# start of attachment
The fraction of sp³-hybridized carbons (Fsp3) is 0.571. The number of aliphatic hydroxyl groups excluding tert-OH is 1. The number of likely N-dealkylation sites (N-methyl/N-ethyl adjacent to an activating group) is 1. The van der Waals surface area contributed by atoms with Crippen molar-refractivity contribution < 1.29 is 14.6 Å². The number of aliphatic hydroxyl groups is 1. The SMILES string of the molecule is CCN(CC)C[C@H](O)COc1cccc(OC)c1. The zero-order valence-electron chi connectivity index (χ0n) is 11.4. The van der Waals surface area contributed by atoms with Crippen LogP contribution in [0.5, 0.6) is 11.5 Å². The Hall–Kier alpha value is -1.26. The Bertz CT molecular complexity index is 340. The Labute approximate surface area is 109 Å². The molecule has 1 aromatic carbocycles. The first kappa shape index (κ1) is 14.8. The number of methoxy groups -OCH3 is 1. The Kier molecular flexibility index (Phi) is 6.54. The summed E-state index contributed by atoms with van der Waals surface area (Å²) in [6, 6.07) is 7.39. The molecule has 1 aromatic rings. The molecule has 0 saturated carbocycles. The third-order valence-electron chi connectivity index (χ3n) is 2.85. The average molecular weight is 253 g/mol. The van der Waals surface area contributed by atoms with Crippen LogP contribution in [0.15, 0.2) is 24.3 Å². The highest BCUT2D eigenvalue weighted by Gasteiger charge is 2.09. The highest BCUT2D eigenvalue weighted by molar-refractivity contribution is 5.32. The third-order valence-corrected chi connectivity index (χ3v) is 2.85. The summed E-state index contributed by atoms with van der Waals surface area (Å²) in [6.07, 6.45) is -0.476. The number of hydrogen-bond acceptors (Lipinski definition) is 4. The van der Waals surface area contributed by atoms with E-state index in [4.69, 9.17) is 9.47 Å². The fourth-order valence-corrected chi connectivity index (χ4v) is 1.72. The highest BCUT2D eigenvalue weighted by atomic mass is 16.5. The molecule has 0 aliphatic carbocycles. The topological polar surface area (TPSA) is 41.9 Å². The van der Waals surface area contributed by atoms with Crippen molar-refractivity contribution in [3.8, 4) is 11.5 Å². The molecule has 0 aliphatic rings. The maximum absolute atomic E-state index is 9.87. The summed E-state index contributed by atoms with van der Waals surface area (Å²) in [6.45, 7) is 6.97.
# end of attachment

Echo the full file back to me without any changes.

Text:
The fraction of sp³-hybridized carbons (Fsp3) is 0.571. The number of aliphatic hydroxyl groups excluding tert-OH is 1. The number of likely N-dealkylation sites (N-methyl/N-ethyl adjacent to an activating group) is 1. The van der Waals surface area contributed by atoms with Crippen molar-refractivity contribution < 1.29 is 14.6 Å². The number of aliphatic hydroxyl groups is 1. The SMILES string of the molecule is CCN(CC)C[C@H](O)COc1cccc(OC)c1. The zero-order valence-electron chi connectivity index (χ0n) is 11.4. The van der Waals surface area contributed by atoms with Crippen LogP contribution in [0.5, 0.6) is 11.5 Å². The Hall–Kier alpha value is -1.26. The Bertz CT molecular complexity index is 340. The Labute approximate surface area is 109 Å². The molecule has 1 aromatic carbocycles. The first kappa shape index (κ1) is 14.8. The number of methoxy groups -OCH3 is 1. The Kier molecular flexibility index (Phi) is 6.54. The summed E-state index contributed by atoms with van der Waals surface area (Å²) in [6, 6.07) is 7.39. The molecule has 1 aromatic rings. The molecule has 0 saturated carbocycles. The third-order valence-electron chi connectivity index (χ3n) is 2.85. The average molecular weight is 253 g/mol. The van der Waals surface area contributed by atoms with Crippen LogP contribution in [0.15, 0.2) is 24.3 Å². The highest BCUT2D eigenvalue weighted by Gasteiger charge is 2.09. The highest BCUT2D eigenvalue weighted by molar-refractivity contribution is 5.32. The third-order valence-corrected chi connectivity index (χ3v) is 2.85. The summed E-state index contributed by atoms with van der Waals surface area (Å²) in [6.07, 6.45) is -0.476. The number of hydrogen-bond acceptors (Lipinski definition) is 4. The van der Waals surface area contributed by atoms with E-state index in [4.69, 9.17) is 9.47 Å². The fourth-order valence-corrected chi connectivity index (χ4v) is 1.72. The highest BCUT2D eigenvalue weighted by atomic mass is 16.5. The molecule has 0 aliphatic carbocycles. The topological polar surface area (TPSA) is 41.9 Å². The van der Waals surface area contributed by atoms with Crippen molar-refractivity contribution in [3.8, 4) is 11.5 Å². The molecule has 0 aliphatic rings. The maximum absolute atomic E-state index is 9.87. The summed E-state index contributed by atoms with van der Waals surface area (Å²) in [6.45, 7) is 6.97.